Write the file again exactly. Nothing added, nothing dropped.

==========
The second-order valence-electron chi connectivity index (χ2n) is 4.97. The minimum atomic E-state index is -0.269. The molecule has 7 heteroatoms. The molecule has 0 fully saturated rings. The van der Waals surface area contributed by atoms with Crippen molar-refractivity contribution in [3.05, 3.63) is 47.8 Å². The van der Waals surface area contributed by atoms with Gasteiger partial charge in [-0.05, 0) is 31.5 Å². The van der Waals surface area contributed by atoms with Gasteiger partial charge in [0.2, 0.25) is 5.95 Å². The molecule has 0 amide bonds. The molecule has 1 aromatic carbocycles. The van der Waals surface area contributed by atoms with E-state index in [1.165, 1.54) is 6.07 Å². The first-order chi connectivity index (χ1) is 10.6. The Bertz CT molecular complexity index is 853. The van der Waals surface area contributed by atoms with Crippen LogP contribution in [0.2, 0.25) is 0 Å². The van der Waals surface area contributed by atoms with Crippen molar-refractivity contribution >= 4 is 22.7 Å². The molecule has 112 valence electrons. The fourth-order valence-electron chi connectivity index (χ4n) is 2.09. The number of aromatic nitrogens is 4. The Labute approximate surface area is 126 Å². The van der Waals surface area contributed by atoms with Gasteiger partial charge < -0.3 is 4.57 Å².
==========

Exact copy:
The second-order valence-electron chi connectivity index (χ2n) is 4.97. The minimum atomic E-state index is -0.269. The molecule has 7 heteroatoms. The molecule has 0 fully saturated rings. The van der Waals surface area contributed by atoms with Crippen molar-refractivity contribution in [3.05, 3.63) is 47.8 Å². The van der Waals surface area contributed by atoms with Gasteiger partial charge in [-0.05, 0) is 31.5 Å². The van der Waals surface area contributed by atoms with Gasteiger partial charge in [0.2, 0.25) is 5.95 Å². The molecule has 0 amide bonds. The molecule has 1 aromatic carbocycles. The van der Waals surface area contributed by atoms with E-state index in [1.165, 1.54) is 6.07 Å². The first-order chi connectivity index (χ1) is 10.6. The Bertz CT molecular complexity index is 853. The van der Waals surface area contributed by atoms with Crippen LogP contribution in [0.2, 0.25) is 0 Å². The van der Waals surface area contributed by atoms with Crippen molar-refractivity contribution >= 4 is 22.7 Å². The molecule has 112 valence electrons. The fourth-order valence-electron chi connectivity index (χ4n) is 2.09. The number of aromatic nitrogens is 4. The Labute approximate surface area is 126 Å². The van der Waals surface area contributed by atoms with Gasteiger partial charge < -0.3 is 4.57 Å².